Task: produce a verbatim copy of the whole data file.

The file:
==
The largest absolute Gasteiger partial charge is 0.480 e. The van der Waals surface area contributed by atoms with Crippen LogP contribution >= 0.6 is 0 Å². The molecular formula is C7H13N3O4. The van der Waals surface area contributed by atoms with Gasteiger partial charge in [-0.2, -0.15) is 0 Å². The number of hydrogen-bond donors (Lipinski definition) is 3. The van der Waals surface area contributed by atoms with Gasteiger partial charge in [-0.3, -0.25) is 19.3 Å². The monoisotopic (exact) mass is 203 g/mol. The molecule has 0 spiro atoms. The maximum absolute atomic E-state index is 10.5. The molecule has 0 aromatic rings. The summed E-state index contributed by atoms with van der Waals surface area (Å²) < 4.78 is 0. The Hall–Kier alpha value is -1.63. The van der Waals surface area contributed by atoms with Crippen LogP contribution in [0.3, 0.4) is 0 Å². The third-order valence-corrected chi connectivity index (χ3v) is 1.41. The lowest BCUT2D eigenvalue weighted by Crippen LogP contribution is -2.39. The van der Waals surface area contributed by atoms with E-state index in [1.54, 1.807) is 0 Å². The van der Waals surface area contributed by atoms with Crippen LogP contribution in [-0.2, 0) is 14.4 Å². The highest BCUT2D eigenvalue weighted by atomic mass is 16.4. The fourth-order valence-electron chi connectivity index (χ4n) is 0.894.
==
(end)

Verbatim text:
The largest absolute Gasteiger partial charge is 0.480 e. The van der Waals surface area contributed by atoms with Crippen LogP contribution >= 0.6 is 0 Å². The molecular formula is C7H13N3O4. The van der Waals surface area contributed by atoms with Gasteiger partial charge in [-0.2, -0.15) is 0 Å². The number of hydrogen-bond donors (Lipinski definition) is 3. The van der Waals surface area contributed by atoms with Gasteiger partial charge in [-0.3, -0.25) is 19.3 Å². The monoisotopic (exact) mass is 203 g/mol. The molecule has 0 spiro atoms. The maximum absolute atomic E-state index is 10.5. The molecule has 0 aromatic rings. The summed E-state index contributed by atoms with van der Waals surface area (Å²) < 4.78 is 0. The Hall–Kier alpha value is -1.63. The van der Waals surface area contributed by atoms with Crippen LogP contribution in [0.3, 0.4) is 0 Å². The third-order valence-corrected chi connectivity index (χ3v) is 1.41. The lowest BCUT2D eigenvalue weighted by Crippen LogP contribution is -2.39. The van der Waals surface area contributed by atoms with E-state index in [1.54, 1.807) is 0 Å². The van der Waals surface area contributed by atoms with Crippen LogP contribution in [-0.2, 0) is 14.4 Å². The highest BCUT2D eigenvalue weighted by atomic mass is 16.4. The fourth-order valence-electron chi connectivity index (χ4n) is 0.894.